After last night’s show I want to say, “How could you miss it?” but I’m sure many did. I’ll be willing to bet though, many more looked up in the sky and wondered, “What am I looking at?” because not only was it an amazing site, it was an obvious one, too. And though the peak of the full moon was last night, the show isn’t quite over.
Like last night, here’s what’s happening tonight: The nearly full moon will be in penumbral eclipse. The red giant star Aldebaran and Jupiter will be visible. Additionally, Jupiter’s Galilean moons may be visible. Want more? The conjunction of Venus and Saturn will be visible, but you’ll have to wait until tomorrow morning to view. And if that’s still not enough, there’s an opportunity to view the International Space Station as it slips quickly across the sky.
What to do: As the moon rises on the eastern horizon tonight, look to its right for Aldebaran. Also to the right of the moon, look for Jupiter, and you may still be able to see a couple of Jupiter’s Galilean moons. Though the moon won’t be completely full tonight, that works to our advantage: slightly less light to obscure the other bodies. Additionally, the penumbral eclipse of the moon only means it will be on the fringe of the Earth’s shadow from the sun — not totally obscured. This should serve to slightly darken the surface of the moon for even less reflected light. The moon will be dimmer still as it is in the apogee phase of its orbit, meaning its farthest away from Earth and as small as it can be in our sky (when compared to its closest approach, that’s a difference of about 30,000 miles ). This will also help the other planets to shine more brightly. Then, after a good night’s sleep, check out the early morning eastern sky tomorrow for a view of both Venus and Saturn in conjunction.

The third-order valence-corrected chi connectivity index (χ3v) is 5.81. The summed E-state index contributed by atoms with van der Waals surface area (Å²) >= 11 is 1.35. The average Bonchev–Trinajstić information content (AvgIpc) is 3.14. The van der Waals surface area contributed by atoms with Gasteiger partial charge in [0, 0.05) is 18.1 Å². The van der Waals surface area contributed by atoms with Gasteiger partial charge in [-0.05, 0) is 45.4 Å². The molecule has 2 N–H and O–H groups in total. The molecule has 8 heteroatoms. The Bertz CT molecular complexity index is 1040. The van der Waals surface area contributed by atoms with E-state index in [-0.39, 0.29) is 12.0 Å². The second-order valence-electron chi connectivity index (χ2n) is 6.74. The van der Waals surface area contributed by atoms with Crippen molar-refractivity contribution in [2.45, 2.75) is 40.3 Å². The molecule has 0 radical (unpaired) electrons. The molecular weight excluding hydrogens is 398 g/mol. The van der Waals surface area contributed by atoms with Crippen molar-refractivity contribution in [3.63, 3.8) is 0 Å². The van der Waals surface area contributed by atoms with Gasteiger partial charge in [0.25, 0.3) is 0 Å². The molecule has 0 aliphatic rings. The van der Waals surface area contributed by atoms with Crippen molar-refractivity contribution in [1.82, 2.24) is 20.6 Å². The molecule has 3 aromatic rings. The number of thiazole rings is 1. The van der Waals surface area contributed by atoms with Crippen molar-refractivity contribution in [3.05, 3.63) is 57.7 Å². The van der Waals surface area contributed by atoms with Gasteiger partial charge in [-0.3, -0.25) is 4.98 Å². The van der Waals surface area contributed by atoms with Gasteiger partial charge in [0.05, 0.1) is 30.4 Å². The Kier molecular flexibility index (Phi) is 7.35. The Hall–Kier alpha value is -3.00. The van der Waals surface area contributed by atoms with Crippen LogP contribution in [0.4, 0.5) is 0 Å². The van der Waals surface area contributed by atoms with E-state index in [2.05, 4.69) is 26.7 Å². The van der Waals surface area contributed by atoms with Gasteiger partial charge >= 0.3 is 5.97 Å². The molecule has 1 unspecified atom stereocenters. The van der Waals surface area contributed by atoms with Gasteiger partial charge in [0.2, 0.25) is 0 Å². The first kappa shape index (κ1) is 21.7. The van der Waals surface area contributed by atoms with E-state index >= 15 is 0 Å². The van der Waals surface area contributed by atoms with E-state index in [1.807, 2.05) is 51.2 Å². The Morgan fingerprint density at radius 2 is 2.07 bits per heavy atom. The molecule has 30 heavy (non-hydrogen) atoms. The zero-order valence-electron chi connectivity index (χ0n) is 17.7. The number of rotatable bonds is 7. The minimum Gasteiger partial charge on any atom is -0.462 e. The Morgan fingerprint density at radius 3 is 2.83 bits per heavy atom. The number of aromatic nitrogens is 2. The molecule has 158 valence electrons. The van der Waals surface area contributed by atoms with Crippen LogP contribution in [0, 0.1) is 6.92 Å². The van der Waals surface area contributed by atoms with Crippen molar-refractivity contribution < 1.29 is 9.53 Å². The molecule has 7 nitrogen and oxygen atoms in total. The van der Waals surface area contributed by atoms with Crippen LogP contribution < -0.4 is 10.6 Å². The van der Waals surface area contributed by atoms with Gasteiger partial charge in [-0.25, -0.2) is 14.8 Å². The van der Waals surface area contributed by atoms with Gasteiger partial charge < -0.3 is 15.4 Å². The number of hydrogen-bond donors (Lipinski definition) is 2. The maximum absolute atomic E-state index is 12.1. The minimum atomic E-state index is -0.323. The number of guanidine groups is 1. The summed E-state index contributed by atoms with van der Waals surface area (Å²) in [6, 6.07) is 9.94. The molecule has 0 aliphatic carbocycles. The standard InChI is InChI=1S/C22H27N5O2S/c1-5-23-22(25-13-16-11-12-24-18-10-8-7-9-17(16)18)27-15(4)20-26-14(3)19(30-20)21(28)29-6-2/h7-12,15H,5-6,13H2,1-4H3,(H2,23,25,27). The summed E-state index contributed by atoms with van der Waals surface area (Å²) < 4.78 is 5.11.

And finally, check out the link above (or here) for when to view the International Space Station because it passes overhead more often than you think. For instance, it passed over my head just twenty minutes ago (invisible in the bright sunshine), but the Northeast will have a quick glimpse early tomorrow morning, low on the eastern horizon if their partly cloudy skies break in the right place at the right time. Could a photo of the conjunction and the ISS be possible? (Let us know if you capture that yourself and we’ll share it here.)